Three times, over three different decades, I have been the grateful recipient of the traditional engraved pewter mug marking the end of my time in the Parliamentary Press Gallery, only to be flung back into the fray as if tethered to some 613 area code boomerang.
I lived through the era of ashtrays in the Centre Block foyer and the drunken Friday night press club dust-ups. I tried to subtly shake awake a senior cabinet minister who had passed out at the annual Parliamentary Press Gallery dinner.
I was witness to governments falling, cabinet ministers resigning in scandal, a leaked budget, and gunfire in Parliament. I feigned interest as Jean Chrétien told the same story about him and Helmut Kohl for the fifth time on yet another transatlantic flight on the government plane.
It was a privilege to ply a trade in the country’s most marvellous workplace, and I never strode into the Parliament buildings without a sense of awe at my surroundings.
This may not have been a golden era, but it was an era nonetheless.
It has fallen, however, to Robert Lewis and his meticulously researched Power, Prime Ministers and the Press: The Battle for Truth on Parliament Hill to tie together the many disparate eras of the one-time boys club known as the Parliamentary Press Gallery. The former gallery member and Maclean’s editor-in-chief has chronicled the often cliquish and sometimes adversarial relationship between this nation’s leaders and those whose calling was to record “history on the run.”
The gallery, as it is generically known, was often populated by journalists who were giants of their trade, better known than the men and women they wrote about. But it was also too often populated by partisans who sat on information or acted as head cheerleaders as the situation demanded, writers who hid conflicts of interest and others who covered for drunken colleagues, filing stories under their names as part of a fraudulent buddy system.
Lewis pays homage to them all, from John Dafoe to Chantal Hébert, celebrating victories but not airbrushing the warts. He also reminds us of how elitist and clubby the gallery has been, how its resistance to change was central to its hidebound DNA.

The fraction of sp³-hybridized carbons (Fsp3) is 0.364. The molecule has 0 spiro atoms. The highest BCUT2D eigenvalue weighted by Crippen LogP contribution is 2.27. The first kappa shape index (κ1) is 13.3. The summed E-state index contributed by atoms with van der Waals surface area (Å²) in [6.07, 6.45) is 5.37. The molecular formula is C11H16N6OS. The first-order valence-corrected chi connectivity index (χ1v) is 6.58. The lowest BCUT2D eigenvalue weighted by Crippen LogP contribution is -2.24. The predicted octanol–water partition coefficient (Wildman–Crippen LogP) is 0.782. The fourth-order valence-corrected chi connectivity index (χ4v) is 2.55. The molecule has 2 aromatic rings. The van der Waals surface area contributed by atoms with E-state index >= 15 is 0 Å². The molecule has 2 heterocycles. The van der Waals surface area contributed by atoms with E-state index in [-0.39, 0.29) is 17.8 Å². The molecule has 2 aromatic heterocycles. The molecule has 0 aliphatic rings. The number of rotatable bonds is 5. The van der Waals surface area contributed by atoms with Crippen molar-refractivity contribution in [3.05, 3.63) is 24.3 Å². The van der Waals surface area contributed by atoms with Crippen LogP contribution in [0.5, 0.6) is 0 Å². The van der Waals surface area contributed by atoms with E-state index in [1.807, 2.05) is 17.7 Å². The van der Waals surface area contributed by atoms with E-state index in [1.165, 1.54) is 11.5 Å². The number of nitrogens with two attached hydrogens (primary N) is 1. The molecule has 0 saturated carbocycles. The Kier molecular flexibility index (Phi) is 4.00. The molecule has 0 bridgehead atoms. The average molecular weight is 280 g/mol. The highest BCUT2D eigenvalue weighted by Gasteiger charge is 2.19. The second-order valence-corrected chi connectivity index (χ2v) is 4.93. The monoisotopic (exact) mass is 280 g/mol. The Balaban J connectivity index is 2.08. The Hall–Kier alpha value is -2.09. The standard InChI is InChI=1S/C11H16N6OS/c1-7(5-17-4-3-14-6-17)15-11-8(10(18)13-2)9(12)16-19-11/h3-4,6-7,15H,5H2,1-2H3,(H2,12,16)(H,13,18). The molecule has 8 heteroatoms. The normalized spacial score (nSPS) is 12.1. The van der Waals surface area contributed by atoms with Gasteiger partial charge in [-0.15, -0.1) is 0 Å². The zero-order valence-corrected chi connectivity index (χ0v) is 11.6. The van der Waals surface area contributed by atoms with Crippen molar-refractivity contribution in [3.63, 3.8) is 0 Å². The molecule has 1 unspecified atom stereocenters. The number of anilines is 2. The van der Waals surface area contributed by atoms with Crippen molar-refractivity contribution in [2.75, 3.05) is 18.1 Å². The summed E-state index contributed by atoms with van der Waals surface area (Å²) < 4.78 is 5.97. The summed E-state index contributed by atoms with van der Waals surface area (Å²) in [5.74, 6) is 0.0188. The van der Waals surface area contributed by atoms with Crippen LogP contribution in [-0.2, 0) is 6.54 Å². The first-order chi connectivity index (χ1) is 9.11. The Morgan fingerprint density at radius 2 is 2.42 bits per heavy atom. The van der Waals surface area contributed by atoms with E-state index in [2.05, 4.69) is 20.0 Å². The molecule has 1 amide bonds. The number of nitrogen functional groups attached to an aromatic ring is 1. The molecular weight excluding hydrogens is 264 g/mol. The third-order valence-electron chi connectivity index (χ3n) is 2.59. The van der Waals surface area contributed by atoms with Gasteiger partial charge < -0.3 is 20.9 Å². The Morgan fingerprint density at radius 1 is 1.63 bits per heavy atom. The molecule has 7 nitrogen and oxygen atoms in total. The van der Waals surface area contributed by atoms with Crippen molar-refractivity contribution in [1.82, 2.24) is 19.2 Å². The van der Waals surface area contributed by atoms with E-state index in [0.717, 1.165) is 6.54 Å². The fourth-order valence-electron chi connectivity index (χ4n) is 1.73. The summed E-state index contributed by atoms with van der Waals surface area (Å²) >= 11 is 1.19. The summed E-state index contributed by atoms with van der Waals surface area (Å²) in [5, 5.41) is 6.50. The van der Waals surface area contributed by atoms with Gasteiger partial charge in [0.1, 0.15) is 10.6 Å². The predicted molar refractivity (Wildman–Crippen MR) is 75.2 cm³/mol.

Nowhere was that more shamefully on display than its treatment of women seeking entry to this club. It wasn’t just women. At various times, Lewis writes, the gallery also sought to ban Jews, -freelancers, magazine writers, and the lowest of all lowlife, broadcasters (whose full-time status would cost the print boys their freelance TV cash).
He credits Genevieve Lipsett-Skinner as the first woman to gain membership into the gallery in 1922, sponsored by the Vancouver Sun, but a woman who was already stringing for dailies in the five largest cities in the country.
But for far too long, Lipsett-Skinner and the women who followed her were often a novelty, toiling in a lonely and oppressive work space. When she left, no other woman entered the male sanctum for a decade and during its first 79 years only three women were admitted to the gallery. Women were banned from attending the annual black-tie gallery dinner until 1967 and could not enter the National Press Club until 1970.
This is more than a historical treatise, however.
Lewis has had the good fortune of dropping this book in the middle of a period of seemingly unprecedented media demonization south of the border, a shoot-the-messenger strategy that appears to have drawn the interest of Andrew Scheer and his band of cranky and victimized Conservatives. In Ontario, the Doug Ford government records and distributes its own propaganda newscasts under the banner of Ontario News Now. Liberal Prime Minister Justin Trudeau’s periodic love sonnets to the free press provide warmth and a tug at the heart, but his government is only marginally more open than the steely Stephen Harper, who was reviled by the gallery for shutting off the taps to information—the lifeblood of the trade.
At a time when CNN has to sue the White House to regain access denied to its correspondent, Jim Acosta, when Donald Trump roils his base in dangerously violent rhetoric about “fake news” and the “enemy of the people,” clearly we have gone down a dark tunnel in relations between politicians and those who cover their every move, such as we have never seen before, correct?
In fact, Lewis provides evidence that there is nothing unprecedented at play at all.
John Diefenbaker was an early practitioner of “fake news” and Anthony Westell of the Globe and Mail was a 1960s version of Daniel Dale, the Toronto Star Washington correspondent who obsessively logs Trump’s lies. Dief was fond of referring to “secret” documents that were not secret at all or fabricating political exchanges in the Commons for his base, all the better to portray his Liberal rivals as a corrupt gang consorting with criminals. Westell would correct the Diefenbaker record daily in print by publishing the truth in parentheses. He then provided a ground-breaking op-ed analysis that proved Diefenbaker’s vague relationship with the facts, laid out in chapter and verse.